New x86 clones & Linus Torvalds (Linux fame)

Jim Choate ravage at
Sun Feb 8 11:03:32 PST 1998

Forwarded message:

> X-within-URL:

>                       HOT X86 CHIPS FOR '98 AND BEYOND
>    [INLINE] Launching yet another x86 microprocessor into a field already
>    crowded with clones isn't a good way to bet your company's future. But
>    that's just what two startups and one CPU stalwart are doing, in a bid
>    to beat Intel at its own game.
>    The new ventures--Centaur Technology Inc. (Austin, Texas) and
>    Transmeta Corp. (Santa Clara, Calif.)--and long-time player Advanced
>    Micro Devices Inc. (Sunnyvale, Calif.) each has its own twist on what
>    it will take to survive in the cutthroat x86 world in 1998 and beyond.
>    Let's take them one at a time.
>    Centaur, founded by renowned microprocessor architect Glenn Henry, is
>    focusing on the low end of the market, where sub-$1,000 desktop
>    machines and sub-$2,000 notebooks rule. Centaur's offering, launched
>    only a few months ago, is called the IDT WinChip C6 ("IDT" stands for
>    Integrated Device Technology Inc., which owns Centaur). It's a
>    Pentium-class processor that supports the MMX multimedia
>    instruction-set extensions, a Socket-7 interface, and comes in speed
>    grades of 180-MHz and 200-MHz. Centaur is positioning the C6 as a
>    direct alternative to Intel's Pentium with MMX, AMD's K6, and Cyrix's
>    6x86MX microprocessors.
>    From a design standpoint, what's interesting about the C6 is that
>    Henry chose not to follow the reigning trends in chip architecture.
>    Instead, he took a downsized approach, implementing just those
>    features he needed to deliver decent performance in a high-volume,
>    low-cost CPU.
>    "The biggest thing we did is throw out conventional thinking," Henry
>    told me when we met recently. "We came to the conclusion that the
>    added benefit of a lot of computer-science things wasn't worth the
>    effort. We're not superscalar--we don't do out-of-order execution.
>    Everyone else is designing 4-way superscalar processors, so we did a
>    6-way chip."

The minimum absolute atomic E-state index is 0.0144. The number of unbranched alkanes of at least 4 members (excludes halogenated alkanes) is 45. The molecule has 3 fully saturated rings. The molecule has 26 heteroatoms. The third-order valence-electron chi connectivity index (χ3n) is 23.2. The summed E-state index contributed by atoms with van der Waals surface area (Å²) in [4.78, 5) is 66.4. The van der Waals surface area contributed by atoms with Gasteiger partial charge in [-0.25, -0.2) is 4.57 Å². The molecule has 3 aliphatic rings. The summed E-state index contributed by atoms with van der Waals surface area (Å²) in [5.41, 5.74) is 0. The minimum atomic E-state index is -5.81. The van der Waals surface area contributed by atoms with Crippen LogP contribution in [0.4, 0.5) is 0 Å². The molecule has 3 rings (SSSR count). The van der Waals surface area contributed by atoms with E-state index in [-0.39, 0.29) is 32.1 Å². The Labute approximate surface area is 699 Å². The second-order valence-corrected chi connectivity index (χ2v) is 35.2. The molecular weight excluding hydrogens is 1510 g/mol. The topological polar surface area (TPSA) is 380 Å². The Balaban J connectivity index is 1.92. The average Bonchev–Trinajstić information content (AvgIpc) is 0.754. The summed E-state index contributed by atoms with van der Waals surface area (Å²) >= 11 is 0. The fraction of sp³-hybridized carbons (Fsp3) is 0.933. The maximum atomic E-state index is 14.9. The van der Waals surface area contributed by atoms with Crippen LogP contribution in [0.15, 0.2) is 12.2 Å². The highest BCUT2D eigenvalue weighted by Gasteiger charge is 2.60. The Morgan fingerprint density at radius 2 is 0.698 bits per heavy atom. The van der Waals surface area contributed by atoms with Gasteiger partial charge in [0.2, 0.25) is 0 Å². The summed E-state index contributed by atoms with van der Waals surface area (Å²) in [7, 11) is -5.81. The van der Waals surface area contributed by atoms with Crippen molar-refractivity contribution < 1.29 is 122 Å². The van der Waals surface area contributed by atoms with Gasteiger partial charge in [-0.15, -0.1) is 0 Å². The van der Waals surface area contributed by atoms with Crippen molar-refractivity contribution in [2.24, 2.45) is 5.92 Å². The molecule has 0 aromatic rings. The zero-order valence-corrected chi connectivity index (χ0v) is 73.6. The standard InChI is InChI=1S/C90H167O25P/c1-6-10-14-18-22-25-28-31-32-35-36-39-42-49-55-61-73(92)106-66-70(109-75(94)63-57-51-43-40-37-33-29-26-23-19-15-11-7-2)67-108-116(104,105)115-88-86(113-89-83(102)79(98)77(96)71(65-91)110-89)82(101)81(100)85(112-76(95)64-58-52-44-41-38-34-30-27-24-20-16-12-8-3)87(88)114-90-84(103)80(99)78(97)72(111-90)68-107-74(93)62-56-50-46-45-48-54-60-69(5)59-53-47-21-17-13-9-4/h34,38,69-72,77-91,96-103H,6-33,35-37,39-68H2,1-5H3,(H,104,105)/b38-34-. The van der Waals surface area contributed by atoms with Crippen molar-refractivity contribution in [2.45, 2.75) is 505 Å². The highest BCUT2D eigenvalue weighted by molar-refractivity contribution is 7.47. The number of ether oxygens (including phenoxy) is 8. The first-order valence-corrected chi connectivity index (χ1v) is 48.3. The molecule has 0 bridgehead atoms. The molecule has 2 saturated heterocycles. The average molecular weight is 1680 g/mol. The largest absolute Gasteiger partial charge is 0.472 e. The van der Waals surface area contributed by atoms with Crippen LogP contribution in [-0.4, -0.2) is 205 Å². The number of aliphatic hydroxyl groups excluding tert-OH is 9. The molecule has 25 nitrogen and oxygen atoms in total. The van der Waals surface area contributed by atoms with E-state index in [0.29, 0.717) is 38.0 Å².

>    In designing the C6, Henry said his team found that, as CPU clock
>    speeds approach 200-MHz, nearly half the time is spent waiting on the
>    bus. So, Henry outfitted the C6 with a huge translation-look-aside
>    buffer, as well as a second-level TLB, to reduce bus utilization and
>    cut that wait-time to the bone.
>    Also notable is the fact that Centaur is a tiny outfit that began life
>    a scant two years ago. "Intel would like the world to believe it takes
>    tens of years and dozens of people to design a microprocessor," Henry
>    said. Looking at the results rolling out of Centaur, it's obvious what
>    a dedicated group of engineers can accomplish.
>    Over at AMD, a somewhat larger engineering team is already burning the
>    midnight oil to design the K7 (code-named "Argon"), which will compete
>    with Intel's upcoming 64-bit Merced CPU.
>    AMD has a project team hard at work on K7, but has leaked few details.
>    Publicly, AMD wants to talk more about its new MMX-enhanced K6
>    processors. But K7 will be the key to AMD's long-term future, since a
>    64-bit chip is a must-have for any company that wants to remain a
>    viable alternative to Intel.
>    The few details we do know emerged in October in a keynote speech at
>    the Microprocessor Forum by AMD chairman Jerry Sanders. He said that
>    the K7 will run at clock speeds in excess of 500-MHz and will come in
>    a module that's mechanically--though not electrically--interchangeable
>    with Intel's Slot 1 connector. Most interesting was the news that K7
>    will use the bus protocol developed by Digital Equipment Corp. for its
>    Alpha EV-6 processor.
>    It's not clear how far along AMD is with the K7. Indeed, it will be a
>    daunting task. But AMD has two things going for it in its quest.
>    First, it is very strong in the simulation and verification
>    department--an important factor in avoiding design flaws like the
>    floating-point bug that struck Intel and its Pentium.
>    More important, AMD knows what it's like to wrestle with design
>    delays, which struck its K5 project. Concerns on the K6 job were
>    reportedly behind AMD's decision to purchase NexGen in January, 1996.
>    Indeed, the NexGen team provided the Nx586 core, which became the
>    basis for the K6.
>    The third, and potentially most interesting, effort involves
>    Transmeta, a startup formed less than three years ago by former Sun
>    Microsystems chip architect David Ditzel. Initial word had Transmeta
>    at work on a PowerPC clone. Then, the buzz was that the company was
>    designing a Java chip aimed at the nascent market for low-cost network
>    computers. Now, it seems that Transmeta's effort is focused more on an
>    x86 alternative that boasts either low-power, multimedia or
>    network-computer capabilities. Or perhaps all three.
>    One interesting tidbit to emerge from Transmeta is the news that it
>    has hired Linus Torvalds, the designer of the Linux operating system.
>    Apart from Torvalds' considerable software skills, he's plugged into
>    an influential community of Unix programmers, which could give
>    Transmeta a big leg up in any effort to design a processor tuned to
>    handle real-world networked applications.
>    Alexander Wolfe is EE Times' Managing Editor for computers and
>    communications

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